Following Tennessee’s 24-7 win over No. 11 Kentucky, there have been some members of the media suggesting Jeremy Pruitt should be up for SEC Coach of the Year honors. While it may be a bit too soon for that talk, if the Volunteers finish the season on a three-game winning streak and improve to 7-5 on the season, the Tennessee coach will begin to garner significant traction for the award.

Coming off the big win over Kentucky, Paul Finebaum suggested Pruitt is among his favorites to win the award entering Week 12. Finebaum also praised the jobs Ed Orgeron and Mark Stoops have done to this point of the season.

After that discussion, Finebaum was joined by the Tennessee coach on his Monday show. The first question the show’s host had for Pruitt was on how the Vols got the big win over Kentucky.

“I think for the first time Saturday our guys played a complete game,” Pruitt said. “You should improve every week, I think our guys have improved our practice habits. We may not always show that due to execution. Offensively, we blocked better. Didn’t have as many mental errors.”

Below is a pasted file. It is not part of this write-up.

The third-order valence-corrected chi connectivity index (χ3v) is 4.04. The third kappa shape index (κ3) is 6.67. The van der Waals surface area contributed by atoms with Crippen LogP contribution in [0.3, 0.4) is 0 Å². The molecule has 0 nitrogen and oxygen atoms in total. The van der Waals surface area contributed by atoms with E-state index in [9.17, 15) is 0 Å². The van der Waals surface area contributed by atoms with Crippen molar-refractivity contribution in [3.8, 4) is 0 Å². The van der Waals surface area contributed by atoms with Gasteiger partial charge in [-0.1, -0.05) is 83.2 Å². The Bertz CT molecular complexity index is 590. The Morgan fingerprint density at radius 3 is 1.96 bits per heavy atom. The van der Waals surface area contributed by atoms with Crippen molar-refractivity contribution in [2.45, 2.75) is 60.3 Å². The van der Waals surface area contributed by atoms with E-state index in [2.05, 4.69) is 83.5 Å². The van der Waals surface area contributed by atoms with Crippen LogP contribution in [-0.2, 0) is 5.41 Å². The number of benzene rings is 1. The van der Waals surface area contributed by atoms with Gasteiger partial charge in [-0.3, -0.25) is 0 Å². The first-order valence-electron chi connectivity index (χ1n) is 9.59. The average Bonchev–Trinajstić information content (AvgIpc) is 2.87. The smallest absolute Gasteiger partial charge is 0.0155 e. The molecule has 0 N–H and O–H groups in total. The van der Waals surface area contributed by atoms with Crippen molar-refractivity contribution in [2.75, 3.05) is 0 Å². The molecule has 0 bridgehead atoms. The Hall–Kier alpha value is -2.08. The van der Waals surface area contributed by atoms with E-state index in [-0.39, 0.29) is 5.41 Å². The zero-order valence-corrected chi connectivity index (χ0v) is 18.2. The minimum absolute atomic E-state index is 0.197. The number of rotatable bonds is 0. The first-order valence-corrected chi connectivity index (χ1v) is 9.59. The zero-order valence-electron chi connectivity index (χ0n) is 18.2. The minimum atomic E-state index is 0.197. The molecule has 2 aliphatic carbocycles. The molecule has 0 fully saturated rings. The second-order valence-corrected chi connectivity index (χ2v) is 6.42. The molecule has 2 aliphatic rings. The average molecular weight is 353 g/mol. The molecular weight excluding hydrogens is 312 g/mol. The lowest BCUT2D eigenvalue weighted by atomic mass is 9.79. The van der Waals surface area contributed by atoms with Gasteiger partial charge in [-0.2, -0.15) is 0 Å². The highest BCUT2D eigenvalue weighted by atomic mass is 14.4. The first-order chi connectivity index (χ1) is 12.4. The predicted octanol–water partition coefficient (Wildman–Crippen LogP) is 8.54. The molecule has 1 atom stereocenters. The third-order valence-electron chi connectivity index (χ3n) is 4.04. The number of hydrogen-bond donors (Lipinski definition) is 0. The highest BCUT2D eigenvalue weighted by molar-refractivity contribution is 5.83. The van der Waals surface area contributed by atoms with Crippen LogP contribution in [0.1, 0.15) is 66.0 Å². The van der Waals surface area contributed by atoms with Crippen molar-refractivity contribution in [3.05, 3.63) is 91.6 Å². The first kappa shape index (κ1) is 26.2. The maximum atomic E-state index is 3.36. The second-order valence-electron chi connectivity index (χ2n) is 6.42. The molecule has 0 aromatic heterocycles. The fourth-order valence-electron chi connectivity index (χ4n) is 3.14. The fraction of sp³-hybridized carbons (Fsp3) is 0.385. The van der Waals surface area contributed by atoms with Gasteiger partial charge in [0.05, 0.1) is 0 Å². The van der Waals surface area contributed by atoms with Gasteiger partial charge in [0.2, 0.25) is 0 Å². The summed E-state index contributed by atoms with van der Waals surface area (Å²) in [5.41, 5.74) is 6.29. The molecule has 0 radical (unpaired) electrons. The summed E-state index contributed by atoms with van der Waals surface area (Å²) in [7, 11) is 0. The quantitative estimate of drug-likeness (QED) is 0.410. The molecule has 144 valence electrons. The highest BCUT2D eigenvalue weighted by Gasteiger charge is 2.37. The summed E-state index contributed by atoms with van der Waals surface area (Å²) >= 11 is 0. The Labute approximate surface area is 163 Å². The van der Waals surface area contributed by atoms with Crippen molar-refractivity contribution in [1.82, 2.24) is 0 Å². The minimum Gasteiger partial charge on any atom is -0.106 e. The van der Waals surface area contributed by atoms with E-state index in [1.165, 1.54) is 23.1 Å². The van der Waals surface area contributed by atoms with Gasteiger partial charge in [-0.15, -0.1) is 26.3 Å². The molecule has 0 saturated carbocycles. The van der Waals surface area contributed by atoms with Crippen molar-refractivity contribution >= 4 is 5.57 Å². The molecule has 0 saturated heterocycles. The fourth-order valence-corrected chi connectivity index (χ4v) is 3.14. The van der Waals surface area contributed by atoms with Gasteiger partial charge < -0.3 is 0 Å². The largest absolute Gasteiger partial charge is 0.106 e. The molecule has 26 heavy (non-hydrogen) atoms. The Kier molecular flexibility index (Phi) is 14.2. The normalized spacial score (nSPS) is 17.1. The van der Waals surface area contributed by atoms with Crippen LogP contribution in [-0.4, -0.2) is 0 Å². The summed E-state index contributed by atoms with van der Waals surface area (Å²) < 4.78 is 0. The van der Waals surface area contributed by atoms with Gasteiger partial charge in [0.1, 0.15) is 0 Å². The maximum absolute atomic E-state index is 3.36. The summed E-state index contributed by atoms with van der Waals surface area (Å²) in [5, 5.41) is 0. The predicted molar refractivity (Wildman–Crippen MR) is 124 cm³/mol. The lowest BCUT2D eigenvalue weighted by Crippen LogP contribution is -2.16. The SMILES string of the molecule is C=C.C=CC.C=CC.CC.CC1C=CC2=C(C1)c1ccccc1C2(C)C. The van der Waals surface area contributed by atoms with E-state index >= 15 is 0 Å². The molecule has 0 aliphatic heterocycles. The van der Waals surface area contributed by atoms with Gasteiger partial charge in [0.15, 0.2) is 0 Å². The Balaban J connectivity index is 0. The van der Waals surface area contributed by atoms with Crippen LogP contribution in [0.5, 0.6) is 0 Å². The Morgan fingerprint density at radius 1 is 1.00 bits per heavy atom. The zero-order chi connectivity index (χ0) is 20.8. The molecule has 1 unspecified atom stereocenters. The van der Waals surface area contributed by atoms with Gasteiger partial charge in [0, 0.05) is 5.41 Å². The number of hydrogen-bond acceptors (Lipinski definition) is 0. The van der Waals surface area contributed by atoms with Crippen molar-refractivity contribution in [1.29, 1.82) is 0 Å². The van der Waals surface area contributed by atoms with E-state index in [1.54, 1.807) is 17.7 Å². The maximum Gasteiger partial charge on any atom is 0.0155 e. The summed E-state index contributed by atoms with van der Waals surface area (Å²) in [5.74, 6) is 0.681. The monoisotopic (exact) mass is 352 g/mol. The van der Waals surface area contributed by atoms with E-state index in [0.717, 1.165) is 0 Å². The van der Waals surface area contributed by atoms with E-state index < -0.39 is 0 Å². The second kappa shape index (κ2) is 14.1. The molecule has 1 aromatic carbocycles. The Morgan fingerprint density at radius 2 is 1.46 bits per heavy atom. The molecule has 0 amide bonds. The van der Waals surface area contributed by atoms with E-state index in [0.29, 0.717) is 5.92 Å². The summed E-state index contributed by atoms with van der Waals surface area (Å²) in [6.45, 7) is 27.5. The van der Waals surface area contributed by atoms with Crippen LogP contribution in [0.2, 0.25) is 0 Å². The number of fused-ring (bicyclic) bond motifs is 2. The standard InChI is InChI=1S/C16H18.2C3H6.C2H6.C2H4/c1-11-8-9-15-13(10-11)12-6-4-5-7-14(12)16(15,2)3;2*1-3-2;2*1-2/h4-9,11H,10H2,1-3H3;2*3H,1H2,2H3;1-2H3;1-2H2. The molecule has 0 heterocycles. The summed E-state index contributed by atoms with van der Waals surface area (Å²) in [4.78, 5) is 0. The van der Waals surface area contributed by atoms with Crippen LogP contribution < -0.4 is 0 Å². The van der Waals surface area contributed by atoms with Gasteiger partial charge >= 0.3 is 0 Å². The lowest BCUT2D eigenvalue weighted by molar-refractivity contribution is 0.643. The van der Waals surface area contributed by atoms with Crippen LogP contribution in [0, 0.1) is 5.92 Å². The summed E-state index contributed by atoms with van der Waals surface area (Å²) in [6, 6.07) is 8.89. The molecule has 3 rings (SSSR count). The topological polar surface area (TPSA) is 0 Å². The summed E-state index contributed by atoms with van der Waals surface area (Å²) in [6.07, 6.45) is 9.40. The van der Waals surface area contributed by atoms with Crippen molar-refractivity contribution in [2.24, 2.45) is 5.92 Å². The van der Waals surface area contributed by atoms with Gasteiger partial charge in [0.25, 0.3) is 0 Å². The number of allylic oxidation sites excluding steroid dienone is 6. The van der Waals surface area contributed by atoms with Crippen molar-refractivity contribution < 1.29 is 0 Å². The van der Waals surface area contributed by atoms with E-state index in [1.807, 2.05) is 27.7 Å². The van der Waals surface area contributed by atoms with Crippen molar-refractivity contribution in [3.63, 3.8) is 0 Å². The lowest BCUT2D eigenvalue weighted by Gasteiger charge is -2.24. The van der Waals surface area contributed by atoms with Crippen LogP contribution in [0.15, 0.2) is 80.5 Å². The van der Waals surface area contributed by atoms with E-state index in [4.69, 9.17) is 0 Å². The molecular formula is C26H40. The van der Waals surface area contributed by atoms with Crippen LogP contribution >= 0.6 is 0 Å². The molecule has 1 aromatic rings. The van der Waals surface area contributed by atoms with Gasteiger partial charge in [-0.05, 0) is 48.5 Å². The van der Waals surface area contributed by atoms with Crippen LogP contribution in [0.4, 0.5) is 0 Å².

Finebaum then asked Pruitt if he could have imagined beating two ranked teams with this current Tennessee team.

“We get an opportunity every week, seems like everyone we play is ranked,” Pruitt joked.

The show’s host then asked Pruitt about the possibility of playing in a bowl game.

“We are focused on Missouri this week, they have a really good football team at 6-4. If you take out the rain game (at South Carolina) and some calls in the Kentucky game, they are sitting here at 8-2 with their only losses being to Alabama and Georgia.”

Finally, Finebaum asked Pruitt what he thought about some calling for him to be SEC Coach of the Year and the job he has done this season in Knoxville.

“I can tell you I’ve not played one down. It takes more than one person every week,” Pruitt responded. “We have a fantastic staff, a great support staff, good administration. We have everything we need here to have success. Our players are buying into what we are trying to get done and create the right habits on the practice field.”